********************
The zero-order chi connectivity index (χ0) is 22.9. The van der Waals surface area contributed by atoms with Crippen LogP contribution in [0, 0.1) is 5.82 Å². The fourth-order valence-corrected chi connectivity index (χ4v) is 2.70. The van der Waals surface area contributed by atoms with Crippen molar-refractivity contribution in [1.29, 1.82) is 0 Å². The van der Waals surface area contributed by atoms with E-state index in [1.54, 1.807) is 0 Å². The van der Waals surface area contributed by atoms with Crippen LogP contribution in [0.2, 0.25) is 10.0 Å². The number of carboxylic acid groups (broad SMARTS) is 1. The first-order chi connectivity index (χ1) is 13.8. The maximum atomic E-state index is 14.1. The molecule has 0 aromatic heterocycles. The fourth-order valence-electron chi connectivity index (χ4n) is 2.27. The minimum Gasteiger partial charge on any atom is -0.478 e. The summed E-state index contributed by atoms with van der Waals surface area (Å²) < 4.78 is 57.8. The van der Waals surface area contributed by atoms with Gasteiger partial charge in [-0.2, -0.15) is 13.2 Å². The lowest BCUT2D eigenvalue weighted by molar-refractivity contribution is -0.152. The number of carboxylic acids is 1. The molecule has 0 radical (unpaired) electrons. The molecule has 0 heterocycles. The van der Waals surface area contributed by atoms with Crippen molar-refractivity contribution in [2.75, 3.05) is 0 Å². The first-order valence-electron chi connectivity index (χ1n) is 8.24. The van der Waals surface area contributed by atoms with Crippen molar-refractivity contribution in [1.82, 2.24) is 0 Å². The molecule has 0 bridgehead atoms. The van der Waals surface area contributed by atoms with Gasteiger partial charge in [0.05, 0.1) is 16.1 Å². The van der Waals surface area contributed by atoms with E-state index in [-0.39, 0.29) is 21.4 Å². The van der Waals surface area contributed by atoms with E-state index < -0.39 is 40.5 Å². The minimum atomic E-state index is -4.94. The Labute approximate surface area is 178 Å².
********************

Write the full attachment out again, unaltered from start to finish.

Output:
The zero-order chi connectivity index (χ0) is 22.9. The van der Waals surface area contributed by atoms with Crippen LogP contribution in [0, 0.1) is 5.82 Å². The fourth-order valence-corrected chi connectivity index (χ4v) is 2.70. The van der Waals surface area contributed by atoms with Crippen molar-refractivity contribution in [1.29, 1.82) is 0 Å². The van der Waals surface area contributed by atoms with E-state index in [1.54, 1.807) is 0 Å². The van der Waals surface area contributed by atoms with Crippen LogP contribution in [0.2, 0.25) is 10.0 Å². The number of carboxylic acid groups (broad SMARTS) is 1. The first-order chi connectivity index (χ1) is 13.8. The maximum atomic E-state index is 14.1. The molecule has 0 aromatic heterocycles. The fourth-order valence-electron chi connectivity index (χ4n) is 2.27. The minimum Gasteiger partial charge on any atom is -0.478 e. The summed E-state index contributed by atoms with van der Waals surface area (Å²) < 4.78 is 57.8. The van der Waals surface area contributed by atoms with Gasteiger partial charge in [-0.2, -0.15) is 13.2 Å². The lowest BCUT2D eigenvalue weighted by molar-refractivity contribution is -0.152. The number of carboxylic acids is 1. The molecule has 0 radical (unpaired) electrons. The molecule has 0 heterocycles. The van der Waals surface area contributed by atoms with Crippen molar-refractivity contribution in [2.75, 3.05) is 0 Å². The first-order valence-electron chi connectivity index (χ1n) is 8.24. The van der Waals surface area contributed by atoms with Crippen molar-refractivity contribution in [1.82, 2.24) is 0 Å². The molecule has 0 bridgehead atoms. The van der Waals surface area contributed by atoms with Gasteiger partial charge in [0.05, 0.1) is 16.1 Å². The van der Waals surface area contributed by atoms with E-state index in [-0.39, 0.29) is 21.4 Å². The van der Waals surface area contributed by atoms with E-state index < -0.39 is 40.5 Å². The minimum atomic E-state index is -4.94. The Labute approximate surface area is 178 Å².